Spiritual, Transcendent, and Religious Experiences of Transgender Women of Color Living with HIV
Transgender women are forty-nine times more likely than the general population to be living with HIV with the estimated HIV prevalence for transgender women to be 27.7%. In addition to increased risk among transgender women as a population, there is also a greater risk among Black and Latina transgender women and youth. Intersecting identities like race, age, and socioeconomic status may also exacerbate a transgender woman’s risk for HIV. Despite the challenges that Transgender Women Living with HIV (TGWCLH) encounter regarding HIV treatment, social support has been identified as an important component of resilience to stress (Singh, Hays, & Watson, 2011). The use of spirituality to cope with stressful events, has been scientifically linked to better life satisfaction, less depressive symptoms, higher self-esteem, and improved cognitive functioning (Pargament, Koenig, Tarakeshwar, & Hahn, 2004).
My dissertation explores the relationship between spirituality and the HIV care continuum for TGWCLH. The goal of my work is to gain a better understanding around the systems of support, coping styles, and resilience, specifically related to how spiritual and religious experiences may play a role in the decisions TGWCLH make regarding their HIV treatment and care. I also aim to understand how healthcare providers and members of spiritual, faith, and religious communities may be of assistance in developing and identifying ways to increase the quality of treatment and care of TGWCLH, as well as increasing treatment adherence and viral suppression. My study is qualitative, and I am using grounded theory to explore the experiences of eighteen TGWCLH through individual interviews.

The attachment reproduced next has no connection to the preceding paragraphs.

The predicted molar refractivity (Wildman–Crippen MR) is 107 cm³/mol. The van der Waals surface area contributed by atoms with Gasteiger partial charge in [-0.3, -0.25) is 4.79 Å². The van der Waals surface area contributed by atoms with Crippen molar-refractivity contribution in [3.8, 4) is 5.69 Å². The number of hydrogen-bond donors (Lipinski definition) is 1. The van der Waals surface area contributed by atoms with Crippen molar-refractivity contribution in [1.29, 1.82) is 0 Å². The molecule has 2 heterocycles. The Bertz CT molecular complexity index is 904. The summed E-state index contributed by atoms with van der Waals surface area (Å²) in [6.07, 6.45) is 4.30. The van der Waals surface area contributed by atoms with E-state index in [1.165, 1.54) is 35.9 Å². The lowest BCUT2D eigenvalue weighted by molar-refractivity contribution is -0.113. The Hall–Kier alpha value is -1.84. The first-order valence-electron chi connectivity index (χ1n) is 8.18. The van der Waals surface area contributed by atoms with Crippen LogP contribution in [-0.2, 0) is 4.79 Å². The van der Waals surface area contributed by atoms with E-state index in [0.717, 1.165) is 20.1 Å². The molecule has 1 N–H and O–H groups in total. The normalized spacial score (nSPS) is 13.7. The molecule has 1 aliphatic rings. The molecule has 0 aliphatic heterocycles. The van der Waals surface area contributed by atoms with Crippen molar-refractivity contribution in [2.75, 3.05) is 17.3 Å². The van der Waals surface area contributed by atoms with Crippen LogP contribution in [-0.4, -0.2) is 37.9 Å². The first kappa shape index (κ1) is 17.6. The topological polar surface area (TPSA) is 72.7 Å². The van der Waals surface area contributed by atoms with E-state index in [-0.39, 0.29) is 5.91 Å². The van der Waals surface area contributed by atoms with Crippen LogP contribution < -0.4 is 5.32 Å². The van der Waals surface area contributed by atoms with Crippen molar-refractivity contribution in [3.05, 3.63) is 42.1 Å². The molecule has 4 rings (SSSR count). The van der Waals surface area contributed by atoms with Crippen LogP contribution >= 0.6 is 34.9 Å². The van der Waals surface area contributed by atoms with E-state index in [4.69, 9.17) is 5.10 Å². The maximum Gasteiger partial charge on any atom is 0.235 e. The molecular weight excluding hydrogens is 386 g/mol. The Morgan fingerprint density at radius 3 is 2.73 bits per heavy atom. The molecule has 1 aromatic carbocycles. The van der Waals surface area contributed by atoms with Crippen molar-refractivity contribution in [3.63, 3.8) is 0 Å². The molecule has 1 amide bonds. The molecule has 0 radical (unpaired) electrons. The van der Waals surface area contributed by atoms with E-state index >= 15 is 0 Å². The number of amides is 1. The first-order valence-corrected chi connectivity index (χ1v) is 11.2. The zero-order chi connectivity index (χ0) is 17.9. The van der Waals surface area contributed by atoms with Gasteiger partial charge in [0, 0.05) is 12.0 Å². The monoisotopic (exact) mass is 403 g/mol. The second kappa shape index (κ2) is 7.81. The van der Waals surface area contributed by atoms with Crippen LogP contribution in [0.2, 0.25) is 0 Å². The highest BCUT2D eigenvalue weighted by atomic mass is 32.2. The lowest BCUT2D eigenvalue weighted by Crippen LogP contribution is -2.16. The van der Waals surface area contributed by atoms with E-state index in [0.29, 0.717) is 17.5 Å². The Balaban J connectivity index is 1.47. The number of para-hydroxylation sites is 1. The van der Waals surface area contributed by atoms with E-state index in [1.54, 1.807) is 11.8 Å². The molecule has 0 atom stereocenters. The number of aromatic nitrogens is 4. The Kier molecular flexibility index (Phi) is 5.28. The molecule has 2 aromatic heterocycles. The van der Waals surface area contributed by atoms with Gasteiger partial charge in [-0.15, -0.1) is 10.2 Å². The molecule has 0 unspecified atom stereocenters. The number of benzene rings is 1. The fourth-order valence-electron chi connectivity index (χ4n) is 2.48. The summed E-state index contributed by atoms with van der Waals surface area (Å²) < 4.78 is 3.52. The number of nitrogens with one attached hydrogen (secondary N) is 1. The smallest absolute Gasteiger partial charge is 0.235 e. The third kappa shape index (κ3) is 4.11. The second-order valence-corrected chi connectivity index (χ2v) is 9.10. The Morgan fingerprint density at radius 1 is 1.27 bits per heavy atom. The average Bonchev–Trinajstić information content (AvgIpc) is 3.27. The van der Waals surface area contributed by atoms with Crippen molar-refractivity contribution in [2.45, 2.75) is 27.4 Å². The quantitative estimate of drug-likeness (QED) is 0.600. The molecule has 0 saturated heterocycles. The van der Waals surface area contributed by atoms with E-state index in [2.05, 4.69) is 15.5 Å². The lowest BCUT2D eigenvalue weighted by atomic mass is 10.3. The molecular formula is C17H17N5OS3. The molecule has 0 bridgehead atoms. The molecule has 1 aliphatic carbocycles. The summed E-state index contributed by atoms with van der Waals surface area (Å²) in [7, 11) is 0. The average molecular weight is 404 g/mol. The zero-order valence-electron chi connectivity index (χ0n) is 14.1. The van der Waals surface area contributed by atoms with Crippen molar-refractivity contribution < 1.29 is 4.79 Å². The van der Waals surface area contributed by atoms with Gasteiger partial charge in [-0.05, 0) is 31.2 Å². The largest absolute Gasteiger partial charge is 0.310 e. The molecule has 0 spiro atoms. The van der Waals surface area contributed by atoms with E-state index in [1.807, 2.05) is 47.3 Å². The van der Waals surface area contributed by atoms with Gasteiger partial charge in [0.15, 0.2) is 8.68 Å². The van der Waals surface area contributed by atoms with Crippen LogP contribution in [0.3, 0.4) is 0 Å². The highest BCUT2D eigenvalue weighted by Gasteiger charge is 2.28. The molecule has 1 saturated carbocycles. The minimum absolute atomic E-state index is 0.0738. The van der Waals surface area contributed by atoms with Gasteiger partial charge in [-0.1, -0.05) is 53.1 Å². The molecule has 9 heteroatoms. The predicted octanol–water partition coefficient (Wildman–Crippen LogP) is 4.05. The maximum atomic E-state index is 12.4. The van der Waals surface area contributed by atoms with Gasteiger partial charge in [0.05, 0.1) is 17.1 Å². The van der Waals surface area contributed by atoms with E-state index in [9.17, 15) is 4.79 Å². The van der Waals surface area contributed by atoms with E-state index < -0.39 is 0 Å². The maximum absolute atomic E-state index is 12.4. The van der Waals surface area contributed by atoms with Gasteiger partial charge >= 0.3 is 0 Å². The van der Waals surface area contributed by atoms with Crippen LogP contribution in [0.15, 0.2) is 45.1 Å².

Tiffany S. Grimes is doctoral candidate in the Counseling Psychology Program at the University of Georgia, Athens, Georgia. Tiffany relocated to Washington, DC in the summer of 2016 to serve as a Public Interest Policy Scholar in the Public Interest Government Relations Office and as a summer intern in the Minority Fellowship Program office at the American Psychological Association. She recently completed an externship at the Washington DC VA Medical Center and is currently applying to clinical internship. At the University of Georgia, she is concentrating in Health Psychology and her research interests primarily center on the lived experiences of the LGBTQ community and people living with HIV using multicultural and intersectional lenses.
Tiffany completed her Master’s degree in General Psychology at Boston University and her Bachelor of Science degree in Psychology and Spanish at Millsaps College in Jackson, Mississippi. Her research and clinical interests were heavily shaped by her experiences serving in Ecuador for three years as a Community Health Peace Corps Volunteer, where she also had the opportunity to mentor children and youth in community engagement, policy, and sexual and reproductive health. Furthermore, Tiffany is a trained Safe Space Ally for her university and is currently enrolled in The George Washington University graduate certificate program in LGBT Health Policy & Practice. She is a native of Mobile, Alabama.